What interests me most about learning is its potential to inspire change: ideally a measurable change in behavior, but barring that, at least a shift in attitude or understanding. Very often, we decide we want something to change, we decide to create a course, lesson, document, or some other package of information that learners will
As part of a project-in-progress, I’ve been gathering examples of various types of serious games. As a start, here is an informal list of games whose purpose seems less about uncovering a winning strategy and more about embodying a particular emotional experience. All of the games listed below are available online to play for free.
I just killed humanity. Oops. In Pandemic 2, your goal is to evolve and spread your disease to wipe out humanity. Even without a background in pathology or microbiology, I can assert with confidence that the game isn’t an exceptionally precise simulation of a global pandemic. However, as I played this game, I kept coming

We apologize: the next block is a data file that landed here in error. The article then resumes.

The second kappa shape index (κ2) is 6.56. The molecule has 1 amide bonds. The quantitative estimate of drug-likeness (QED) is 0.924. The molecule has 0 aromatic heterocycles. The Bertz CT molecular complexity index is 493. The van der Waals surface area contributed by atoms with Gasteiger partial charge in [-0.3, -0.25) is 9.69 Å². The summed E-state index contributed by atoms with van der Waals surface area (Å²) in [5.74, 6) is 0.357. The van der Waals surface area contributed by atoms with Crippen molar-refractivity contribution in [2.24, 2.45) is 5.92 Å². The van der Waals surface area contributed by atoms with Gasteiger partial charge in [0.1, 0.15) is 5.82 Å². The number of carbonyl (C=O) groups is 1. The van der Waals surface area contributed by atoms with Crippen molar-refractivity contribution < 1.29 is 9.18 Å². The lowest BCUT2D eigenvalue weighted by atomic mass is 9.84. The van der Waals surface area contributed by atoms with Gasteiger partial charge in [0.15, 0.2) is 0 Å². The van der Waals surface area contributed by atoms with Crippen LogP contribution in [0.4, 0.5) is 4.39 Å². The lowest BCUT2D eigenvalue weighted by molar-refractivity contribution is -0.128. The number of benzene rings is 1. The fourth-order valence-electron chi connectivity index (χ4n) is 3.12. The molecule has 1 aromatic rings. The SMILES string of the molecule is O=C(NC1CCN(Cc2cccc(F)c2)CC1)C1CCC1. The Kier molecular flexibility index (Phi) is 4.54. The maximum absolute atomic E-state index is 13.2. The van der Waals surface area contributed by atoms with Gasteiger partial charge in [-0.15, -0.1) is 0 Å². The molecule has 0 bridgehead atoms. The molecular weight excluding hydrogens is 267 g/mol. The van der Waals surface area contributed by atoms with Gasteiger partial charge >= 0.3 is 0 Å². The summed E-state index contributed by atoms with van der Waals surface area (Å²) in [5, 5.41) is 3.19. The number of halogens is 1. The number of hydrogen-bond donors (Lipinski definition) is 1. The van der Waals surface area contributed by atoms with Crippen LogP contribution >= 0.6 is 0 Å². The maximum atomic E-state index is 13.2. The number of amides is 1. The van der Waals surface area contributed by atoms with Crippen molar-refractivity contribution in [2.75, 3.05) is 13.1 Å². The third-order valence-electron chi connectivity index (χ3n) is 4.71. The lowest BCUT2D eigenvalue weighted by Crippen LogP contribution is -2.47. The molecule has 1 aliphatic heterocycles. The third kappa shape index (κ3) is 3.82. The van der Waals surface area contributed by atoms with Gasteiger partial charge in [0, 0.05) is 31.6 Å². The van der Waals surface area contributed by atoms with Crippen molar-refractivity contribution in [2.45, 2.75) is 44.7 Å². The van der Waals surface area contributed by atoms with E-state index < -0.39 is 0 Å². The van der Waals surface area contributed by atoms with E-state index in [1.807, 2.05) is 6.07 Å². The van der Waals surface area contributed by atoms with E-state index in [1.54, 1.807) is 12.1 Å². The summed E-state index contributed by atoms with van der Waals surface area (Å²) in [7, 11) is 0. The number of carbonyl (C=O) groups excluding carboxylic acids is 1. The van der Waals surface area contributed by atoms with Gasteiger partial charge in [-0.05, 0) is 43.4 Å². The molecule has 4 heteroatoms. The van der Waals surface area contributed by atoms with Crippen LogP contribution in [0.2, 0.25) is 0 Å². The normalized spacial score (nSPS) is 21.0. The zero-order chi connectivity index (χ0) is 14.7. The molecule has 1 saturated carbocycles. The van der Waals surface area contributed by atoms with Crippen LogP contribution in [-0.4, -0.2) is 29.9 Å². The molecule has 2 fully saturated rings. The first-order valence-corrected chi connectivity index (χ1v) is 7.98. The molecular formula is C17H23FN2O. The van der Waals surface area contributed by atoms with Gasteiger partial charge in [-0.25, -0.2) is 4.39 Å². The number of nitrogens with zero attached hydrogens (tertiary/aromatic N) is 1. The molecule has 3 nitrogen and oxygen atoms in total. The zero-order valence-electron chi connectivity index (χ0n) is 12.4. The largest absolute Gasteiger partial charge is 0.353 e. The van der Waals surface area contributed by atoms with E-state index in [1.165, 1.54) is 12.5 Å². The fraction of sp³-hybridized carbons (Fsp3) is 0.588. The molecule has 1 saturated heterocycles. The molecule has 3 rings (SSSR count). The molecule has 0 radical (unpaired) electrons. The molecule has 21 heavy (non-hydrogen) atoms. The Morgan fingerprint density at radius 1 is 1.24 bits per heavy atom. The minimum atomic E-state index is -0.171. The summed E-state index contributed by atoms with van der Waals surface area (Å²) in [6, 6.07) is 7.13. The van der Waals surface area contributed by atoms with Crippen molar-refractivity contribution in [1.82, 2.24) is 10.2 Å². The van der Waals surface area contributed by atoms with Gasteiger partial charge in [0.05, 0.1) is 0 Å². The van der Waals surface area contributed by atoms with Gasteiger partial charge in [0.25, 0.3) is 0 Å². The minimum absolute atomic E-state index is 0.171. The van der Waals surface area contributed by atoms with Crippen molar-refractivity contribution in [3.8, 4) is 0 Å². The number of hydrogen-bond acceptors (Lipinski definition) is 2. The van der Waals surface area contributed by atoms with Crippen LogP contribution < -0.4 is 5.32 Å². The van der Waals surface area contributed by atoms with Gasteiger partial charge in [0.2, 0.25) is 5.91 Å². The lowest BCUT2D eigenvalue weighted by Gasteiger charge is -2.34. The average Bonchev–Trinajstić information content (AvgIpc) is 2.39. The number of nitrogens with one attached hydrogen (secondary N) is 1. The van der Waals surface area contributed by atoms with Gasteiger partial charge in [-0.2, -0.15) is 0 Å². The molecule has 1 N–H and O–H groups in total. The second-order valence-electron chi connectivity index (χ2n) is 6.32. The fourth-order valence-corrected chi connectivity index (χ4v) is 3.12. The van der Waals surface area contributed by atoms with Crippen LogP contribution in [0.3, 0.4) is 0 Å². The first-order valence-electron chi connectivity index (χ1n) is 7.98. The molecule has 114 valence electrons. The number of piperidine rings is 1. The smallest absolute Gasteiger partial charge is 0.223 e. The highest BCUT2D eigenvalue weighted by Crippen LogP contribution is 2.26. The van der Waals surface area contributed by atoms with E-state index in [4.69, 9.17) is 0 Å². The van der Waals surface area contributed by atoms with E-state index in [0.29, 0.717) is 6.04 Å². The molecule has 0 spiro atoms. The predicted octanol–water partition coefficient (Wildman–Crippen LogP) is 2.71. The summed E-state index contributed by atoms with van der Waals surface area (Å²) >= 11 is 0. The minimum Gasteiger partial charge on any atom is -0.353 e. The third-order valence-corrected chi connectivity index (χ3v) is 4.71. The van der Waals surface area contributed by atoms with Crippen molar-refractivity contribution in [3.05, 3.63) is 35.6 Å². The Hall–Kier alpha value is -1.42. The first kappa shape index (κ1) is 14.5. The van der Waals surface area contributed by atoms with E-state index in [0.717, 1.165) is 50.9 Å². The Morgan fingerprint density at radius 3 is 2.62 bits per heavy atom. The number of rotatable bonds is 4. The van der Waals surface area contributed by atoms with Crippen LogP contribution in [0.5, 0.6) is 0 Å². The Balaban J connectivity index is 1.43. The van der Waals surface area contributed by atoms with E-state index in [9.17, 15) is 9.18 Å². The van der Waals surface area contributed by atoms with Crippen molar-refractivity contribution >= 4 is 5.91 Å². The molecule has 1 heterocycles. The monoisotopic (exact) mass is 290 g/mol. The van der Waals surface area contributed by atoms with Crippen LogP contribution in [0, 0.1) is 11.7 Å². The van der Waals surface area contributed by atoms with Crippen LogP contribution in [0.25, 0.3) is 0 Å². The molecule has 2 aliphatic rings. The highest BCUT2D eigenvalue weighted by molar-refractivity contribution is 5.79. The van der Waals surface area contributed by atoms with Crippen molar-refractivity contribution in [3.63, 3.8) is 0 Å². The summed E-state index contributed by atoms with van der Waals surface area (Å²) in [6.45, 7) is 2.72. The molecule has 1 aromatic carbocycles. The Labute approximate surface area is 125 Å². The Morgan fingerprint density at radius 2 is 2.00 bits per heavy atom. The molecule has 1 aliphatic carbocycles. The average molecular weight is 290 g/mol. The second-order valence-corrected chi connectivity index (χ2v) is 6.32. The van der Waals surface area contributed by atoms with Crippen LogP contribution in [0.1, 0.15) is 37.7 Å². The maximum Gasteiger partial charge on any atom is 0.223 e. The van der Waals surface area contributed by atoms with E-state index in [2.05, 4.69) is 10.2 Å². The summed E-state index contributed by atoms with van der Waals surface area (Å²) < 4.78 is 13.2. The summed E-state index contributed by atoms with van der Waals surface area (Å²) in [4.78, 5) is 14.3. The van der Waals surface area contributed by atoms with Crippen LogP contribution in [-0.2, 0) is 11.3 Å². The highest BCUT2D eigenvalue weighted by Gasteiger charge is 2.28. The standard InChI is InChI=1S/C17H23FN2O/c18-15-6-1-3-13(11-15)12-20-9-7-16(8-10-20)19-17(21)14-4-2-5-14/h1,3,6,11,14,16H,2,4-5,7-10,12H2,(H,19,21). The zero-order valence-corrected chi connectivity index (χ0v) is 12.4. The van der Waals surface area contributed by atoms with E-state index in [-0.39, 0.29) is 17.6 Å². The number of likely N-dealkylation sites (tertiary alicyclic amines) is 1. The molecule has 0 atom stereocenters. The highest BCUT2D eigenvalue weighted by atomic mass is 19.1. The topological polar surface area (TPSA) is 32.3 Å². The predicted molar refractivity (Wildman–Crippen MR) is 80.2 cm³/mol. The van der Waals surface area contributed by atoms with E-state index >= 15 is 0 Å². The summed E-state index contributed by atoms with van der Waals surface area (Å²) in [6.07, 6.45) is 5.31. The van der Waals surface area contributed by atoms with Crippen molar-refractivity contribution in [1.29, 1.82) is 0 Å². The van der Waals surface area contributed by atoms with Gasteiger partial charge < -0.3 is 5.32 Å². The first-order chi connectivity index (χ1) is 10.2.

My son, Theo, was born two weeks ago, so I won’t be at the Learning Solutions Conference this week. However, a course I developed with FHI 360 is going to be demoed there on Thursday evening as part of the third eLearning Global Giveback. This course is designed to give health care workers hands-on practice
I’m committed to online learning that is focused on activity, typically of the real-world, application-focused variety. However, imagining how to translate real-world situations into meaningful learning interfaces for a computer screen can sometimes be daunting. Even in the 21st century, significant portions of our lives still don’t revolve around pointing and clicking. One strategy I use